Determination of stress intensity factors in cracked bonded composite joints

F. Ernesto Penado

Research output: Contribution to journalArticlepeer-review

11 Scopus citations


In this paper, a method is presented that facilitates the determination of stress intensity factors in composite bonded joints with interfacial or interlaminar cracks. The method is based on a global/local concept, where the displacements and stresses away from the crack tip are found by a conventional finite element analysis. In the neighborhood of the crack tip singularity, where the finite element results alone no longer converge, an elasticity solution is constructed using an eigenfunction expansion of the stresses and displacements. It was shown that the method allows accurate determination of stresses and stress intensity factors at the crack tip (within 5% of reference solutions) with a relatively small computational effort by using a coarse FE mesh. In addition, the method does not require special finite elements and can be used with any existing finite element code. An equivalent intensity factor K* = √KI2+(1/KIIc/KIc)2KII2 that captures the combined effect of KI and KII on failure was defined. Numerical results indicated that, out of various interfacial and interlaminar cracks studied, the largest value of the equivalent intensity factor occurs at the interlaminar crack in the first ply interface of the adherend near the adhesive, but not at the adherend-adhesive interface. These results are consistent with the experimental observation that failure of composite bonded joints typically occurs by delamination of the adherend near, but not at, the adhesive.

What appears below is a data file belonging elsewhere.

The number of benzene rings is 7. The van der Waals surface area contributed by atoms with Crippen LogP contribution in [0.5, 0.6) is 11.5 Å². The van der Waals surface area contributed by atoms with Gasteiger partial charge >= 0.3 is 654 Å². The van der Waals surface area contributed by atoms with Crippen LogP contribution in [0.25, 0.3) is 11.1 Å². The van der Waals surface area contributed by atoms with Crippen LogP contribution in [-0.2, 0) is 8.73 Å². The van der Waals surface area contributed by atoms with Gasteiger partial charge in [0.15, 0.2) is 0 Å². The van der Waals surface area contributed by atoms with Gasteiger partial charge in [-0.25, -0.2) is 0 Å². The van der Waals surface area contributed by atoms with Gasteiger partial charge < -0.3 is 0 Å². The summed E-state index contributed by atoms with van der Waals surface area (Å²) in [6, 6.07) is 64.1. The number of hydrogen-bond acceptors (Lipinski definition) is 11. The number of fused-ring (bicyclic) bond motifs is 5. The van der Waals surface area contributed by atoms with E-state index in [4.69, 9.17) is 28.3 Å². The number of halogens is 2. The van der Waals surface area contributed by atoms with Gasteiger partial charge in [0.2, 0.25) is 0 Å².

Original languageEnglish (US)
Pages (from-to)174-189
Number of pages16
JournalJournal of Thermoplastic Composite Materials
Issue number3
StatePublished - May 2000

ASJC Scopus subject areas

  • Ceramics and Composites
  • Condensed Matter Physics


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